OOS 41-3 - Contrasting saprotrophic communities associated with mycorrhizal necromass are governed by melanin content

Thursday, August 10, 2017: 2:10 PM
Portland Blrm 256, Oregon Convention Center
Christopher W. Fernandez, Plant & Microbial Biology, University of Minnesota, St. Paul, MN and Peter G. Kennedy, Plant Biology, University of Minnesota, St Paul, MN

Plant hosts allocate a considerable amount of carbon to mycorrhizal fungi. The death of mycorrhizal fungal biomass, known as necromass, represents a large flux into soil carbon cycles. Fungal necromass is now recognized as a major contributor to the stable carbon held in soil organic matter (SOM). While it appears that much of the variation in the decomposition rates of mycorrhizal necromass is explained by melanin, a complex aromatic fungal cell wall polymer, and nitrogen content, the richness and composition of the decomposer communities involved in these processes have been poorly characterized. To assess the effects of melanin content on microbial decomposer communities associated with necromass substrates, we utilized the mycorrhizal fungus, Meliniomyces bicolor. The production of melanin in this fungus can be naturally manipulated in vitro, while holding other biochemical and morphological factors constant. We incubated both non-melanized and melanized Meliniomyces necromass in pine and oak forest stands at Cedar Creek LTER in Central Minnesota over a 3 month period and assessed the associated fungal and bacterial decomposer communities at 1, 2, and 3 months using with Illumina MiSeq and PacBio SMRT high-throughput sequencing.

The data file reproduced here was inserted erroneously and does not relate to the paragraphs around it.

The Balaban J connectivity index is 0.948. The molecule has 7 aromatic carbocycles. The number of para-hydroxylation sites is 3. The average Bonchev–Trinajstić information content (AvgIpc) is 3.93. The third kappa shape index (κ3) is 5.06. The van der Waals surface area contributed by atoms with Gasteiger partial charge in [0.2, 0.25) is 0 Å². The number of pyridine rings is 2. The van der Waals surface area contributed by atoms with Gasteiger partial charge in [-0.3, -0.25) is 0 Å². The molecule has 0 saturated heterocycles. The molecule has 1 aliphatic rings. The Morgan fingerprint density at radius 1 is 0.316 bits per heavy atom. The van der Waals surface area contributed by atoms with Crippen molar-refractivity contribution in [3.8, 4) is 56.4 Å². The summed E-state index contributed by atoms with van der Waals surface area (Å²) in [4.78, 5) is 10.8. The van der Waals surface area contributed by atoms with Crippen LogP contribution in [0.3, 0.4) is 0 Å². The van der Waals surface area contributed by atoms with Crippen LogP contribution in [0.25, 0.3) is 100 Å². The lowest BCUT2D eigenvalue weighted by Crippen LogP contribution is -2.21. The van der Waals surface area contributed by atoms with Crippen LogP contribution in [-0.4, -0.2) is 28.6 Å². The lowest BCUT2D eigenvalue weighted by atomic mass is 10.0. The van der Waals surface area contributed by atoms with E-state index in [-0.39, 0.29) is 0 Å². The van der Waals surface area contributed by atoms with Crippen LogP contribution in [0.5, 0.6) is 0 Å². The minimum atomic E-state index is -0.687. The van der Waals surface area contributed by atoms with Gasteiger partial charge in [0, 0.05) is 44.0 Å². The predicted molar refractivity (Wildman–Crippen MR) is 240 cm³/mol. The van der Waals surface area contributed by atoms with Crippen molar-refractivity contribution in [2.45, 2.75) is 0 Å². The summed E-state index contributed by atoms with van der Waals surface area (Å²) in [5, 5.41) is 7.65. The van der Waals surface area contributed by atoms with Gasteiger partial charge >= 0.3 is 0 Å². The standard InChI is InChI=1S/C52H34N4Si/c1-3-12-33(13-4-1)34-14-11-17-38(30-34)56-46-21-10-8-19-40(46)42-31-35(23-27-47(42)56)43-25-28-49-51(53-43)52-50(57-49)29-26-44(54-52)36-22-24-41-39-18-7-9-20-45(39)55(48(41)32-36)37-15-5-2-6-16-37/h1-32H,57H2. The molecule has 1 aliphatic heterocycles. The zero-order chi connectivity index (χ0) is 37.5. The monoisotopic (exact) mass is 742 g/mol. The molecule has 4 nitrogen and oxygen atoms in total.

Supporting previous studies, the melanized necromass decomposed significantly slower than the non-melanized necromass (ANOVA; P<0.0001). Fungal and bacterial decomposer community structure depended significantly on necromass melanin content (GLM; P=0.036). While there was a site effect, both of these results were largely consistent across sites, suggesting that melanin is a driver of necromass mass loss rates and microbial decomposer community structure. Incubation time also had an effect on microbial community composition. Among the dominant microbial taxa colonizing the necromass were ectomycorrhizal fungi. This result is intriguing from the standpoint that mycorrhizal fungi may have an inherent advantage accessing and processing the resources found in their own ‘tissues’ and potentially outcompete saprotrophic microbes.